Hans Abrahamsen - Let me tell you (CD) | Winter & Winter 9102322

Hans Abrahamsen - Let me tell you (CD)

£12.56

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Label: Winter & Winter

Cat No: 9102322

Format: CD

Number of Discs: 1

Genre: Vocal/Choral

Release Date: 8th January 2016

Contents

Artists

Barbara Hannigan (soprano)
Symphonieorchester des Bayerischen Rundfunks

Conductor

Andris Nelsons

Works

Abrahamsen, Hans

Let me tell you

Artists

Barbara Hannigan (soprano)
Symphonieorchester des Bayerischen Rundfunks

Conductor

Andris Nelsons

About

Premiered by soprano Barbara Hannigan [with the Berlin Philharmonic] and conductor Andris Nelsons in 2013. 'Let me tell you', winner of the 2016 Gawemeyer Award, is a setting of a libretto by Paul Griffiths. The work is based on Griffiths’ 2008 novel of the same name, using the limited vocabulary which Shakespeare afforded Ophelia to create a more complex idea of the character. Comprising seven poems, the work is divided into three parts devoted to Ophelia’s past, present and future.

Danish composer Hans Abrahamsen was smitten by the idea of scoring Paul Griffiths’ novella 'Let me tell you'. Barbara Hannigan, asked to sing at a surprise party for the writer and critic, dared to suggest a commission to the Berlin Philharmonic. Before she knew it, they had accepted. While many world premieres fall into oblivion, she has ensured subsequent performances with the Gothenburg Symphony, Rotterdam Philharmonic and the City of Birmingham Symphony this season. Other orchestras have plans to programme the work further down the line.

The soprano, who has sung some 80 premieres, feels such a strong sense of responsibility that she compares the piece to a baby: "Don’t drop it", she wants to say, "keep it clothed and nourished".

This is the second time that a musical setting of a text by Paul Griffiths has won the Grawemeyer (Tan Dun's Marco Polo won in 1998). The piece also won the 2014 Royal Philharmonic Society award for large-scale composition, which described it as "a work of exquisite beauty whose ravishing surface belies a meticulously imagined and innovative score". Abrahamsen’s other accolades include the Carl Nielsen Prize (1989) and the Wilhelm Hansen Composer Prize (1998).

Hannigan has revealed just how involved she was at the early stages of the composition process: this being the composer’s first sung work, she [Hannigan] gave him a four-hour session in vocal music from Renaissance to 12-tone. "I think that’s why the writing doesn’t feel like modern music to me", she says. "I feel like it has always been there. Even though the intervals and rhythms might be difficult, the lyricism has a timeless quality".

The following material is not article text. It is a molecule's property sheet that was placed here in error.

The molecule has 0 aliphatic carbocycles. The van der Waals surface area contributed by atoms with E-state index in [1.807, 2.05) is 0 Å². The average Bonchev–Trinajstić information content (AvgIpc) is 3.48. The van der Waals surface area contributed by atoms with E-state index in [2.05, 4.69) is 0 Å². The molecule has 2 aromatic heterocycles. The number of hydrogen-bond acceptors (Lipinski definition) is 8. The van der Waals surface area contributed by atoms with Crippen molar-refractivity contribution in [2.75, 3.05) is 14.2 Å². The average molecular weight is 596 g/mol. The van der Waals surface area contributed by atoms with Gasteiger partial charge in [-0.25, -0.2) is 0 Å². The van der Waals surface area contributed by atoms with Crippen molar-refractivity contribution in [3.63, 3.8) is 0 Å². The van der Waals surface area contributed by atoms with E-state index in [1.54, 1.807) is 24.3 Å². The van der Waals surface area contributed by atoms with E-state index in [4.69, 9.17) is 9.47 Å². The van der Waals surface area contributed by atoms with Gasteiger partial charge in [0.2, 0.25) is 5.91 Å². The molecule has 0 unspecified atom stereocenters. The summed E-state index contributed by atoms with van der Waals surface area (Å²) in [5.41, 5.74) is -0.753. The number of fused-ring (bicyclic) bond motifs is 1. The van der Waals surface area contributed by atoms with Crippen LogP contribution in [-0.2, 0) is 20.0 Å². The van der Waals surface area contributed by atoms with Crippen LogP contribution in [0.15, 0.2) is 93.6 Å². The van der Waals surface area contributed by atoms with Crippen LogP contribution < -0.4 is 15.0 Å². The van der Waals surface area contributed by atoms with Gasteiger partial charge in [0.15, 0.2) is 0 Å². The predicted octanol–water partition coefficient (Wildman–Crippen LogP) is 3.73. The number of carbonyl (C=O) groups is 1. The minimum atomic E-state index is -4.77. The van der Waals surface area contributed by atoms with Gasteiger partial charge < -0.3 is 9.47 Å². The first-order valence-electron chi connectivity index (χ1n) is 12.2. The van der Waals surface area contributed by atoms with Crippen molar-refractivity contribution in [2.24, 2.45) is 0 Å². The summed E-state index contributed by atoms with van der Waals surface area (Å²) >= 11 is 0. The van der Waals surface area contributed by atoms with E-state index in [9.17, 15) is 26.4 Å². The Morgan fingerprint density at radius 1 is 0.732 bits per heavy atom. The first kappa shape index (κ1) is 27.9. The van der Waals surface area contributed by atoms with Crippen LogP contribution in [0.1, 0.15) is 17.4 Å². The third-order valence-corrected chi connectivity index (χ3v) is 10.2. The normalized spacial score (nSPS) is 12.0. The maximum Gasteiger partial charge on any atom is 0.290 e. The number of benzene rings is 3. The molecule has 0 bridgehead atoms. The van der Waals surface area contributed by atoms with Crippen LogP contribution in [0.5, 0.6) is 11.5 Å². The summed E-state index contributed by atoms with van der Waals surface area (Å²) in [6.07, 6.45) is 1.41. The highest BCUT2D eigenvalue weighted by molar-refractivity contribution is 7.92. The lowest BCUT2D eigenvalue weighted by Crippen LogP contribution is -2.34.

Reviews

Abrahamsen expresses both the fragility and force of Griffiths’s imagined Ophelia through glinting, gauze-like textures and moments of clattering tumult ... Barbara Hannigan’s agile, luminous voice is ideal, and sings with power and subtlety, superbly matched by Andris Nelsons and the Bavarian Radio Symphony Orchestra.  Kate Wakeling
BBC Music Magazine May 2016
The spare yet pregnant lines of text meet Abrahamsen’s finely spun textures and each word feels felt and weighed in music. Possibly you don’t even need to know that Barbara Hannigan is singing Ophelia’s words any more, yet her vehemence and passion suggest she thinks justice is finally being done to a woman who never did get much chance to tell her side of the story. … The Bard’s Ophelia drowned in the brook; this one wanders into the snow, her tread hypnotically evoked by paper softly rubbed around the skin of a bass drum. It’s a tiny, tragic Winterreise, but its final sung echoes are defiant: ‘I will go on’. The rest is silence.  Neil Fisher
Gramophone March 2016
A mysterious, ululating soprano line opens Hans Abrahamsen’s song cycle – a setting of Paul Griffiths’s novella that uses only words spoken by Shakespeare’s Ophelia, and one of the most spellbindingly beautiful vocal-orchestral works of recent years. It was created for soprano Barbara Hannigan and is a stunning vehicle for her, with its floating, effortless-sounding high notes and pure, expressive tone. Kate Molleson
The Guardian 15 January 2016
Gramophone Editor's Choice Gramophone Award Winner

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